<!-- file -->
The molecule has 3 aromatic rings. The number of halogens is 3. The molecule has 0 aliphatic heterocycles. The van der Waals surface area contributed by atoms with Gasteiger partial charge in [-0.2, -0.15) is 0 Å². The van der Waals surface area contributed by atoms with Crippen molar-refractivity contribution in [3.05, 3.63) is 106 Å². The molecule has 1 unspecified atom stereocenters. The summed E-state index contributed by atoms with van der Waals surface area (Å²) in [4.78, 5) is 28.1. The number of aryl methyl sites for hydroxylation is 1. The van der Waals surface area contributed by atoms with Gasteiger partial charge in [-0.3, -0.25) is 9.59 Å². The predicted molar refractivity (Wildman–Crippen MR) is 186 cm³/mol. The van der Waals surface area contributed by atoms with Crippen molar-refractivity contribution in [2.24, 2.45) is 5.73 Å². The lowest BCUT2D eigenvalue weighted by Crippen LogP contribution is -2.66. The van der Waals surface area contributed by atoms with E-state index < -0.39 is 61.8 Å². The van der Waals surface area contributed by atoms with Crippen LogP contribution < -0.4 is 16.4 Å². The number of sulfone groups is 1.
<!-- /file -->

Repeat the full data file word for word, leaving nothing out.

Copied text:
The molecule has 3 aromatic rings. The number of halogens is 3. The molecule has 0 aliphatic heterocycles. The van der Waals surface area contributed by atoms with Gasteiger partial charge in [-0.2, -0.15) is 0 Å². The van der Waals surface area contributed by atoms with Crippen molar-refractivity contribution in [3.05, 3.63) is 106 Å². The molecule has 1 unspecified atom stereocenters. The summed E-state index contributed by atoms with van der Waals surface area (Å²) in [4.78, 5) is 28.1. The number of aryl methyl sites for hydroxylation is 1. The van der Waals surface area contributed by atoms with Gasteiger partial charge in [-0.3, -0.25) is 9.59 Å². The predicted molar refractivity (Wildman–Crippen MR) is 186 cm³/mol. The van der Waals surface area contributed by atoms with Crippen molar-refractivity contribution in [2.24, 2.45) is 5.73 Å². The lowest BCUT2D eigenvalue weighted by Crippen LogP contribution is -2.66. The van der Waals surface area contributed by atoms with E-state index < -0.39 is 61.8 Å². The van der Waals surface area contributed by atoms with Crippen LogP contribution < -0.4 is 16.4 Å². The number of sulfone groups is 1.